Throughout our daily routines we pass by thousands of different propaganda and journalism. They can be found everywhere from busses, to television and even buildings. Telling whether something is propaganda or journalism is fairly simple because they have noticeable differences. As a reader, one can tell if the article is propaganda if they feel as if they are being told to believe in a certain way. Propaganda tries to convince its readers into agreeing with the Authors views. Propaganda is simply a biased point of view. Journalism is the presentation of news in an unbiased way. It explains a situation or idea while presenting facts, and leaving it to the reader to make their own conclusions.
In the article The Insurgents Tale, the author wrote about the life of a jihadi. It explains the role a veteran foot soldier had in the jihad, and why he is questioning his actions and reasons for continuing to fight. The author tells the story of the solder, Khalid, and the suffering he went through to fight for his personal beliefs. The Article is journalism because while it does contain some sympathetic views towards Khalid, the author doesn’t force his opinion onto the reader, leaving it to the reader to make his or her own judgment. In the article The Case for Calling them Nitwits, it is quite the opposite. From the beginning of the article the author creates a negative view towards the terrorists calling them such names as “fools and perverts.” While the author does explain why portrays them as that, he doesn’t leave the option for them to even be considered anything but fools and perverts. The author continues to give reasons why terrorists are bad, without explaining their point of view at any moment, creating a biased view.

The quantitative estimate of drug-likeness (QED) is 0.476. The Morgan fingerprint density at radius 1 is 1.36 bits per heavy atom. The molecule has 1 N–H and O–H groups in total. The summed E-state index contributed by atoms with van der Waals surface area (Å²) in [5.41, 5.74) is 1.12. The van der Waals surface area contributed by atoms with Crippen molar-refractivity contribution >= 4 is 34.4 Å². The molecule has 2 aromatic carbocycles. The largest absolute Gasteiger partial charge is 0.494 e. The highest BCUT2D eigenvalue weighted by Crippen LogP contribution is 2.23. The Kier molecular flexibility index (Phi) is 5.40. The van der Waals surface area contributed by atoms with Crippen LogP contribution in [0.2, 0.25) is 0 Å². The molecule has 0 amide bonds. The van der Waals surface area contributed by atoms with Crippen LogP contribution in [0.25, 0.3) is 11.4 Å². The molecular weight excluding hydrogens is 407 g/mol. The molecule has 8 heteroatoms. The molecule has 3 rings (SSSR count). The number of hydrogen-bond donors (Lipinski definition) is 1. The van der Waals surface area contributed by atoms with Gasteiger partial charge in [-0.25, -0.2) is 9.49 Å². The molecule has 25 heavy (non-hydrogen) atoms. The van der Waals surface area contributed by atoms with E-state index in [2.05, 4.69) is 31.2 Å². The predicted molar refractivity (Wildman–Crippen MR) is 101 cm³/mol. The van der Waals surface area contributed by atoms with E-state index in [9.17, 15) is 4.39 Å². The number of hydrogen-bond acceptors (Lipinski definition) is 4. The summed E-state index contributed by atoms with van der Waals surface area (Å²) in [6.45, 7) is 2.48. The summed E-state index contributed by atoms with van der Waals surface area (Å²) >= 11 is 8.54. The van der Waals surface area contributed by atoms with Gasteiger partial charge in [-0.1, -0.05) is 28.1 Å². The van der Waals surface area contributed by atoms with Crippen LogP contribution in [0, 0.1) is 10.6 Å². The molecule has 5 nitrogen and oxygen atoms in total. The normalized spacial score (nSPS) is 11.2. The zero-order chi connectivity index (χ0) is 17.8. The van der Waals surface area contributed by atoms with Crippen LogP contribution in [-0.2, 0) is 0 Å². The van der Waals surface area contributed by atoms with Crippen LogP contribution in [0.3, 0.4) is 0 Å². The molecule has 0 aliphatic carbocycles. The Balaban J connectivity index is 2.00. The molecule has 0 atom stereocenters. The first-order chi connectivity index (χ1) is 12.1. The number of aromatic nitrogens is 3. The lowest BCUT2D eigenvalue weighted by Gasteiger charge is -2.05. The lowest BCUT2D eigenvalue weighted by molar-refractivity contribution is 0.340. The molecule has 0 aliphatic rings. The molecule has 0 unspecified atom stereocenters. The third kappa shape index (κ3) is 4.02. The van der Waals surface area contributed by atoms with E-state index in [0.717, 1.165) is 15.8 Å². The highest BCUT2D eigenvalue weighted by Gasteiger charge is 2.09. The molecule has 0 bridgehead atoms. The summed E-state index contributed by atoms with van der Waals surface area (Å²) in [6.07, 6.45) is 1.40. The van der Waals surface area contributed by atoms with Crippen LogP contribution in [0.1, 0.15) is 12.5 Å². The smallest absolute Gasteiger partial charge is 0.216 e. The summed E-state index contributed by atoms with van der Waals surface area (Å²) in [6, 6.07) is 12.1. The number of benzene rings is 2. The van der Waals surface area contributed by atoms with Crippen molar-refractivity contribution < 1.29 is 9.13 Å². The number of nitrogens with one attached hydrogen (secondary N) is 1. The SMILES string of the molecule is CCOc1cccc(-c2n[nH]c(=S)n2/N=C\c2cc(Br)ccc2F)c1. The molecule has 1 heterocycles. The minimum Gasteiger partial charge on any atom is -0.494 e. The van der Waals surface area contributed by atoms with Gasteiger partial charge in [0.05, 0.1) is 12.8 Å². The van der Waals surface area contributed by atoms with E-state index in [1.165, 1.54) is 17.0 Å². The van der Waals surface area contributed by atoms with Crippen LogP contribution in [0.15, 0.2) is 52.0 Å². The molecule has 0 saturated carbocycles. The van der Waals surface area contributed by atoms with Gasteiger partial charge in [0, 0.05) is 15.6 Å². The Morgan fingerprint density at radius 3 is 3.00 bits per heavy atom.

From the beginning of the article The Case for Calling them Nitwits, the author describes terrorists as an unorganized group of men who can’t do anything correct. “They blow each other up by mistake, they bungle even simple schemes. They get intimate with cows and donkeys. Our terrorist enemies trade on the perception that they’re well trained and religiously devout, but in fact, many are fools and perverts who are far less organized and sophisticated than we imagine.” Before the reader actually begins to read the article, they are told what to think of terrorists. The article describes one only side of story of about terrorists, which is why it is Propaganda.
Throughout The Case for Calling Them Nitwits the author continues to slander Terrorists, while encouraging the reader to ignore a terrorist’s point of view. “Their leaders and recruiters can be lethally subtle and manipulative, but the quiet truth is that many of the deluded foot soldiers are foolish and untrained, perhaps even untrainable.” The author is making the reader believe that terrorists are not capable of doing anything without explaining why they are not able too.
The author does provide one example for how he came to the conclusion that terrorists are...